# The matrix $C$ such that $B = CA$ where $B$ is $A$ except with two rows swapped

If I have a matrix $A \in \mathbb{M}_{n \times n}(\mathbb{R})$, and $B$ is just the matrix $A$ with the rows $s$ and $t$ swapped for $1 \leq s < t \leq n$, how would I find the matrix $C$? I think this will be the identity matrix, with rows $s,t$ swapped as well, but how would I intuitively/algebraically show this?

• You mean $C$ is an elementary matrix with the two rows of $I$ swapped. – StubbornAtom May 14 '17 at 8:14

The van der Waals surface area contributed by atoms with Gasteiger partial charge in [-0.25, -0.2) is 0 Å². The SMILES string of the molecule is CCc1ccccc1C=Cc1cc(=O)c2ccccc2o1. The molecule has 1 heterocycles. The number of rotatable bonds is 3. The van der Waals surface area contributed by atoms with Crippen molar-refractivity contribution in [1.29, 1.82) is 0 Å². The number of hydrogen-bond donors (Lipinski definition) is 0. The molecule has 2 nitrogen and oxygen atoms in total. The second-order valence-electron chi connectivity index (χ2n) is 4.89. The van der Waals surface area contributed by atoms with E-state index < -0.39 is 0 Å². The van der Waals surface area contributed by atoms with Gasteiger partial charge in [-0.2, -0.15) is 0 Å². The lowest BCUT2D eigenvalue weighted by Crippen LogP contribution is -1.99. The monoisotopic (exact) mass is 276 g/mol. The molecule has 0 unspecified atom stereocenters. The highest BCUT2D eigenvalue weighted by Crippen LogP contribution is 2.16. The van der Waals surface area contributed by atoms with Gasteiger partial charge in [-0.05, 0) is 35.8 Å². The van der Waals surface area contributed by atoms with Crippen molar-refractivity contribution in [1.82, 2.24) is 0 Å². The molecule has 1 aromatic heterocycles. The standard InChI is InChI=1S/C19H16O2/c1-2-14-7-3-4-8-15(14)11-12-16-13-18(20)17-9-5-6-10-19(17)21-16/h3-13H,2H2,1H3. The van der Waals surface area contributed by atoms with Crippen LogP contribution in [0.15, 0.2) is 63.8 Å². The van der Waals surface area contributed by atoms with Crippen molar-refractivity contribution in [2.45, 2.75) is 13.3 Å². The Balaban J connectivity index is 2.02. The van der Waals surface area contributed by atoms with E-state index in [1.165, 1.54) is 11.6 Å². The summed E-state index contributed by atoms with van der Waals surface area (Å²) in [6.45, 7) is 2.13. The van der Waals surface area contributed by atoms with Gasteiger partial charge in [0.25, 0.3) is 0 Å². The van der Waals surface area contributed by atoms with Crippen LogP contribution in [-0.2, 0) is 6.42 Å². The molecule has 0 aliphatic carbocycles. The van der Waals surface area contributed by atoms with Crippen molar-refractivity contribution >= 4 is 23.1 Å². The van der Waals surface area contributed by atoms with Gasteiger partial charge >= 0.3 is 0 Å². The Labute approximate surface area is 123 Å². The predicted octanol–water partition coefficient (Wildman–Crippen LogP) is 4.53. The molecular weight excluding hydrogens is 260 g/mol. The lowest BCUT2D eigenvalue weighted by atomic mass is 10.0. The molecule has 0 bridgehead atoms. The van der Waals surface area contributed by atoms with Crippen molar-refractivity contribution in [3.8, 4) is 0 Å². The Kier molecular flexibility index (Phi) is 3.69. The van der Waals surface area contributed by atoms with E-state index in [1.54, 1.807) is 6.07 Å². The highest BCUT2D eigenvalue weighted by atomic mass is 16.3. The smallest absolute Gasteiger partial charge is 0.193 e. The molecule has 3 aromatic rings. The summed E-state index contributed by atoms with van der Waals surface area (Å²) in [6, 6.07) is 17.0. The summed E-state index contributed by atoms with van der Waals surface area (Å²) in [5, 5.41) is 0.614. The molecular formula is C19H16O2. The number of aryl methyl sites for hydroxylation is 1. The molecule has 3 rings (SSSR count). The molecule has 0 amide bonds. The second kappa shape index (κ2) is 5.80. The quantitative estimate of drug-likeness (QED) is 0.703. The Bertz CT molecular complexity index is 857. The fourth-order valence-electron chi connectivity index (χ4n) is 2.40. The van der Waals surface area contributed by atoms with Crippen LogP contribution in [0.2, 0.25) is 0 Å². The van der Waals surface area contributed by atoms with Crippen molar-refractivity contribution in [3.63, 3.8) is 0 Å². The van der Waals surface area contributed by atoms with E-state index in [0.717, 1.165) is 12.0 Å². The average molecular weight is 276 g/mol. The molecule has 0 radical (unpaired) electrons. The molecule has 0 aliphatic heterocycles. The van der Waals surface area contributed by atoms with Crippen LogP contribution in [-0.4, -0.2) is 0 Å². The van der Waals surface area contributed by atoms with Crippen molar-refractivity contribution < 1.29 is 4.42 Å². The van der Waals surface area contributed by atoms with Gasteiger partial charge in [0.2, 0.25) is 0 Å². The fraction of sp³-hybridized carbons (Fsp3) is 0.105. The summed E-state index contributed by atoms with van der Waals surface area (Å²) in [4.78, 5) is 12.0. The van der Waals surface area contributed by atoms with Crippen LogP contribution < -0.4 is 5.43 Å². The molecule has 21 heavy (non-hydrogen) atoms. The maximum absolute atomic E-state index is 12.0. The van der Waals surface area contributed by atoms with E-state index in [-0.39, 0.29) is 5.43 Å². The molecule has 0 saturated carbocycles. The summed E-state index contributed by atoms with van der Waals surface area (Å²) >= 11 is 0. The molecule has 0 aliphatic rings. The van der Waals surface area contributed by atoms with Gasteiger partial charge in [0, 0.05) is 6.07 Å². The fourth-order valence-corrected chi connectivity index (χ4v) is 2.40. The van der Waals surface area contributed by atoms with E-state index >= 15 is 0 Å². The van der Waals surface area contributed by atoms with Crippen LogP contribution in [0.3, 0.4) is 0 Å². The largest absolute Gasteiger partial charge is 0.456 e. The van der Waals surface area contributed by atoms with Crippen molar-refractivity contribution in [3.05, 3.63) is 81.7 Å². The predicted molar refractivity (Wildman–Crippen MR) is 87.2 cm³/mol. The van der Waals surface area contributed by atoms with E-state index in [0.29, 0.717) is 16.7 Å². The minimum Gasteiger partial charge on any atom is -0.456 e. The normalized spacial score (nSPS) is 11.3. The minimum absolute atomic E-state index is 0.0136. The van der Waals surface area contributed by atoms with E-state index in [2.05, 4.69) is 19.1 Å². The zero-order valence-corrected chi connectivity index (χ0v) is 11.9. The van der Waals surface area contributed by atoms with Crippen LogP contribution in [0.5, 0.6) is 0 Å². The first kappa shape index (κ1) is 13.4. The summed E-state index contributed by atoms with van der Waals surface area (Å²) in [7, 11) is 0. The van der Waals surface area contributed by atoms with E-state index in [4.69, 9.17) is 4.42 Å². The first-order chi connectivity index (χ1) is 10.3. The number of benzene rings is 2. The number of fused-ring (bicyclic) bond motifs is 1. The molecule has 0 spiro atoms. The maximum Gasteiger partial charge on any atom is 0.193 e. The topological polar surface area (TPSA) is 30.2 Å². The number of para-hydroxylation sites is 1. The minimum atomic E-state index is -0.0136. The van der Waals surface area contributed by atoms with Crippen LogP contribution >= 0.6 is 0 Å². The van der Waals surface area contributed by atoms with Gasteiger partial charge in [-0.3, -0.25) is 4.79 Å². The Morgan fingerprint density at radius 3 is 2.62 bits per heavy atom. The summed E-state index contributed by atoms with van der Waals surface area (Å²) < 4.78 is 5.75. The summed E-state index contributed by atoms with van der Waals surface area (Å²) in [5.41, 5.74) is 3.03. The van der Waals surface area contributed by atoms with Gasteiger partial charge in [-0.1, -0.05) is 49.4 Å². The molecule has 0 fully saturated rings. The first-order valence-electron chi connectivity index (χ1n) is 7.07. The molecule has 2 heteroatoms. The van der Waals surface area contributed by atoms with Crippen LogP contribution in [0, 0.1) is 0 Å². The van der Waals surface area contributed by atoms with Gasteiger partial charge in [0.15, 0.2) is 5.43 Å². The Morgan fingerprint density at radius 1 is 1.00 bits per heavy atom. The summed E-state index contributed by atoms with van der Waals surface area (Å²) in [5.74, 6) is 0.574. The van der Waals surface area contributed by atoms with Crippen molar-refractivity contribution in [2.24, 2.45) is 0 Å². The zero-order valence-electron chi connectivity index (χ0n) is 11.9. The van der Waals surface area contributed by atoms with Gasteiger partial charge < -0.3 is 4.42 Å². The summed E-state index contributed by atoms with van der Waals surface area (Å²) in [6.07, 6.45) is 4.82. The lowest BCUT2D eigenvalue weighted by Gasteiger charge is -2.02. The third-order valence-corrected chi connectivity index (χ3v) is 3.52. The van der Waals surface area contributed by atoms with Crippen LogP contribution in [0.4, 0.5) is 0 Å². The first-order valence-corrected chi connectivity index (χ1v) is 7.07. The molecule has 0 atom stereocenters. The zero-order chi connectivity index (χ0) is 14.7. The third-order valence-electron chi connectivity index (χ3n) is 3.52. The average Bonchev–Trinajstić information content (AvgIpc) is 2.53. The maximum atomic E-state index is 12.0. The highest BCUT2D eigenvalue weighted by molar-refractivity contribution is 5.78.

We have $B=CA\iff B^T=A^TC^T$. With the last equality we work with the columns and we must show that $C^T$ is the identity matrix, with columns $s,t$ swapped. To see this, recall that if $(e_1,\ldots,e_n)$ is the standard basis of $\Bbb M_{n,1}(\Bbb R)$ and $M$ is a matrix then $Me_i$ is the $i$-th columns of $M$. Now take $i=s$ we get $C^Te_s=e_t$ and then $A^TC^Te_s=A^Te_t=Be_s$ and do the same thing for $i=t$ and for $i\ne s,t$.

$C$ is the identity matrix $I$ when you swap same rows as you did in $A$ to get $B$.

Check it to see it really works!